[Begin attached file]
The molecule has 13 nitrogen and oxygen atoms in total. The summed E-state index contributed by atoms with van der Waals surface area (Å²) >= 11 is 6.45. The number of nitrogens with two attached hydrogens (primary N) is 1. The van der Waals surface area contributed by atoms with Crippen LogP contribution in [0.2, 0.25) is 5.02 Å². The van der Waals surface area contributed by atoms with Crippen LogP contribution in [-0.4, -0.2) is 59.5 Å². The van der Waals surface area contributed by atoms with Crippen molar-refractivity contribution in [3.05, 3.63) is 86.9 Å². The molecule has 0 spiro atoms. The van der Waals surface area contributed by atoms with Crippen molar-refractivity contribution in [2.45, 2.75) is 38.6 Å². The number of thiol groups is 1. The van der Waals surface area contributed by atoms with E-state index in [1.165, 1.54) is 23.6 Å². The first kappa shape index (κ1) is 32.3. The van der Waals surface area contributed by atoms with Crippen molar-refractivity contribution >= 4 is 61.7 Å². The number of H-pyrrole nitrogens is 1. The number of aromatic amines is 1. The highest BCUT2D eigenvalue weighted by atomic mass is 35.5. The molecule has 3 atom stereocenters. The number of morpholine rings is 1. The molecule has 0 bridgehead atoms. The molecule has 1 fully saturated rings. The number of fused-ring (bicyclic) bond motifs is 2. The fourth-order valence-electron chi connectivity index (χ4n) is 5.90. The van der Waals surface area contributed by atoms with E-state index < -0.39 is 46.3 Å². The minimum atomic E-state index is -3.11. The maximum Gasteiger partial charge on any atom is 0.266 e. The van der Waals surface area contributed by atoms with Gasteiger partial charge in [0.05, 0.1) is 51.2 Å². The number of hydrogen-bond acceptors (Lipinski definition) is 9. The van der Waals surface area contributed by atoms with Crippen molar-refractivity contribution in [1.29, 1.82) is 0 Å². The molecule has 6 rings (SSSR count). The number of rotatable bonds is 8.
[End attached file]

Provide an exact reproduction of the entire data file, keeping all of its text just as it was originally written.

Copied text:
The molecule has 13 nitrogen and oxygen atoms in total. The summed E-state index contributed by atoms with van der Waals surface area (Å²) >= 11 is 6.45. The number of nitrogens with two attached hydrogens (primary N) is 1. The van der Waals surface area contributed by atoms with Crippen LogP contribution in [0.2, 0.25) is 5.02 Å². The van der Waals surface area contributed by atoms with Crippen LogP contribution in [-0.4, -0.2) is 59.5 Å². The van der Waals surface area contributed by atoms with Crippen molar-refractivity contribution in [3.05, 3.63) is 86.9 Å². The molecule has 0 spiro atoms. The van der Waals surface area contributed by atoms with Crippen molar-refractivity contribution in [2.45, 2.75) is 38.6 Å². The number of thiol groups is 1. The van der Waals surface area contributed by atoms with E-state index in [1.165, 1.54) is 23.6 Å². The first kappa shape index (κ1) is 32.3. The van der Waals surface area contributed by atoms with Crippen molar-refractivity contribution >= 4 is 61.7 Å². The number of H-pyrrole nitrogens is 1. The number of aromatic amines is 1. The highest BCUT2D eigenvalue weighted by atomic mass is 35.5. The molecule has 3 atom stereocenters. The number of morpholine rings is 1. The molecule has 0 bridgehead atoms. The molecule has 1 fully saturated rings. The number of fused-ring (bicyclic) bond motifs is 2. The fourth-order valence-electron chi connectivity index (χ4n) is 5.90. The van der Waals surface area contributed by atoms with E-state index < -0.39 is 46.3 Å². The minimum atomic E-state index is -3.11. The maximum Gasteiger partial charge on any atom is 0.266 e. The van der Waals surface area contributed by atoms with Gasteiger partial charge in [0.05, 0.1) is 51.2 Å². The number of hydrogen-bond acceptors (Lipinski definition) is 9. The van der Waals surface area contributed by atoms with Crippen molar-refractivity contribution in [1.29, 1.82) is 0 Å². The molecule has 6 rings (SSSR count). The number of rotatable bonds is 8.